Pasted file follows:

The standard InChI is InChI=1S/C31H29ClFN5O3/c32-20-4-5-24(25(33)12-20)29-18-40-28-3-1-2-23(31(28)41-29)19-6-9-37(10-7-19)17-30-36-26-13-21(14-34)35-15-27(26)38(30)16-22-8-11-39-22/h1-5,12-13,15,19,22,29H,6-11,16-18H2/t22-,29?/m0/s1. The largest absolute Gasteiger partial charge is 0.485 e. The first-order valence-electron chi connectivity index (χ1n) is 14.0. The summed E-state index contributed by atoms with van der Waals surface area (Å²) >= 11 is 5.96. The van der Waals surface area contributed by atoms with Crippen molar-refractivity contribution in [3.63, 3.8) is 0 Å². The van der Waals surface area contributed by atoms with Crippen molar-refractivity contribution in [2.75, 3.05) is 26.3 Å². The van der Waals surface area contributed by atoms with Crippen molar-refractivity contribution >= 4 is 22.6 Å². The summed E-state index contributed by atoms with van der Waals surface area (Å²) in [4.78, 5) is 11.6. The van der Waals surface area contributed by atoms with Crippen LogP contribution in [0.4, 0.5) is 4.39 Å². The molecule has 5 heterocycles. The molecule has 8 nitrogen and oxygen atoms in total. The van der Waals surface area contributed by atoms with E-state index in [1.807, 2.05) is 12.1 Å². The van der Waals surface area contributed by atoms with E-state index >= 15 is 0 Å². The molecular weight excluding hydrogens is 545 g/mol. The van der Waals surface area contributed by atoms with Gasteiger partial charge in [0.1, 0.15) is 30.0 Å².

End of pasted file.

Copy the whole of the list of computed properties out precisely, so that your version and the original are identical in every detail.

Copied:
The standard InChI is InChI=1S/C31H29ClFN5O3/c32-20-4-5-24(25(33)12-20)29-18-40-28-3-1-2-23(31(28)41-29)19-6-9-37(10-7-19)17-30-36-26-13-21(14-34)35-15-27(26)38(30)16-22-8-11-39-22/h1-5,12-13,15,19,22,29H,6-11,16-18H2/t22-,29?/m0/s1. The largest absolute Gasteiger partial charge is 0.485 e. The first-order valence-electron chi connectivity index (χ1n) is 14.0. The summed E-state index contributed by atoms with van der Waals surface area (Å²) >= 11 is 5.96. The van der Waals surface area contributed by atoms with Crippen molar-refractivity contribution in [3.63, 3.8) is 0 Å². The van der Waals surface area contributed by atoms with Crippen molar-refractivity contribution in [2.75, 3.05) is 26.3 Å². The van der Waals surface area contributed by atoms with Crippen molar-refractivity contribution >= 4 is 22.6 Å². The summed E-state index contributed by atoms with van der Waals surface area (Å²) in [4.78, 5) is 11.6. The van der Waals surface area contributed by atoms with Crippen LogP contribution in [0.4, 0.5) is 4.39 Å². The molecule has 5 heterocycles. The molecule has 8 nitrogen and oxygen atoms in total. The van der Waals surface area contributed by atoms with E-state index in [1.807, 2.05) is 12.1 Å². The van der Waals surface area contributed by atoms with E-state index >= 15 is 0 Å². The molecular weight excluding hydrogens is 545 g/mol. The van der Waals surface area contributed by atoms with Gasteiger partial charge in [0.1, 0.15) is 30.0 Å².